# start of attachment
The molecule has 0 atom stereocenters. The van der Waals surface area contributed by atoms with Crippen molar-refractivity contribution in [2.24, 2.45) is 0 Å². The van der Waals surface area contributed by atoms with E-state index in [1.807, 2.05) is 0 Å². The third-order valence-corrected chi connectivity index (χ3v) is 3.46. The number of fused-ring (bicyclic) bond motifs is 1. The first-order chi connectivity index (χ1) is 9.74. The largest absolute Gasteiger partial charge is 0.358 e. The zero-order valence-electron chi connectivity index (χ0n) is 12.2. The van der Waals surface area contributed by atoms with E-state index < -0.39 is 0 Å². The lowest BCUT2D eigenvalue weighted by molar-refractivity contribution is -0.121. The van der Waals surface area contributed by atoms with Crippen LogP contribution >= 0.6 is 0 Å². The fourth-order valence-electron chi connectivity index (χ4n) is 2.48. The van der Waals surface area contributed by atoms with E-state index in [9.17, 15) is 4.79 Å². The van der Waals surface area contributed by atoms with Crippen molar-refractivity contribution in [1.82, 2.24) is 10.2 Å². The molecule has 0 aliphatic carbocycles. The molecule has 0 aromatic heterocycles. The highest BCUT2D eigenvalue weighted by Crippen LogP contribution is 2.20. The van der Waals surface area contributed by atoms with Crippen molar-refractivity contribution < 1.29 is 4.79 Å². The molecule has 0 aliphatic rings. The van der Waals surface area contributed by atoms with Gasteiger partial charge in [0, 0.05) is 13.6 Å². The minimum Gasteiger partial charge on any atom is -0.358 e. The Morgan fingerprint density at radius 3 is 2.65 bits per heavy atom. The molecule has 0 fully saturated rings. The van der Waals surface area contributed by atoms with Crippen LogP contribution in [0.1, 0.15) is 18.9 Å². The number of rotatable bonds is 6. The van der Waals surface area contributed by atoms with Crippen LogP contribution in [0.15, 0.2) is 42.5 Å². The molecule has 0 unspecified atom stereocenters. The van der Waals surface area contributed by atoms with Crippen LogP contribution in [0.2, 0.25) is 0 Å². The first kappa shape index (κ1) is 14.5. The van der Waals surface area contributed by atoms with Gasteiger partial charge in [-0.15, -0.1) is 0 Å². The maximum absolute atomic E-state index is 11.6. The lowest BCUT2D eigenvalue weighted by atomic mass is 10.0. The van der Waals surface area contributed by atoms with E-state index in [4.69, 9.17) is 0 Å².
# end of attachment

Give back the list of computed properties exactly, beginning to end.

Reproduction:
The molecule has 0 atom stereocenters. The van der Waals surface area contributed by atoms with Crippen molar-refractivity contribution in [2.24, 2.45) is 0 Å². The van der Waals surface area contributed by atoms with E-state index in [1.807, 2.05) is 0 Å². The third-order valence-corrected chi connectivity index (χ3v) is 3.46. The number of fused-ring (bicyclic) bond motifs is 1. The first-order chi connectivity index (χ1) is 9.74. The largest absolute Gasteiger partial charge is 0.358 e. The zero-order valence-electron chi connectivity index (χ0n) is 12.2. The van der Waals surface area contributed by atoms with E-state index < -0.39 is 0 Å². The lowest BCUT2D eigenvalue weighted by molar-refractivity contribution is -0.121. The van der Waals surface area contributed by atoms with Crippen LogP contribution >= 0.6 is 0 Å². The fourth-order valence-electron chi connectivity index (χ4n) is 2.48. The van der Waals surface area contributed by atoms with E-state index in [9.17, 15) is 4.79 Å². The van der Waals surface area contributed by atoms with Crippen molar-refractivity contribution in [1.82, 2.24) is 10.2 Å². The molecule has 0 aliphatic carbocycles. The molecule has 0 aromatic heterocycles. The highest BCUT2D eigenvalue weighted by Crippen LogP contribution is 2.20. The van der Waals surface area contributed by atoms with Crippen molar-refractivity contribution < 1.29 is 4.79 Å². The molecule has 0 aliphatic rings. The van der Waals surface area contributed by atoms with Gasteiger partial charge in [0, 0.05) is 13.6 Å². The minimum Gasteiger partial charge on any atom is -0.358 e. The Morgan fingerprint density at radius 3 is 2.65 bits per heavy atom. The molecule has 0 fully saturated rings. The van der Waals surface area contributed by atoms with Crippen LogP contribution in [0.1, 0.15) is 18.9 Å². The number of rotatable bonds is 6. The van der Waals surface area contributed by atoms with Crippen LogP contribution in [0.15, 0.2) is 42.5 Å². The molecule has 0 unspecified atom stereocenters. The van der Waals surface area contributed by atoms with Crippen LogP contribution in [0.2, 0.25) is 0 Å². The first kappa shape index (κ1) is 14.5. The van der Waals surface area contributed by atoms with Gasteiger partial charge in [-0.15, -0.1) is 0 Å². The maximum absolute atomic E-state index is 11.6. The lowest BCUT2D eigenvalue weighted by atomic mass is 10.0. The van der Waals surface area contributed by atoms with E-state index in [4.69, 9.17) is 0 Å².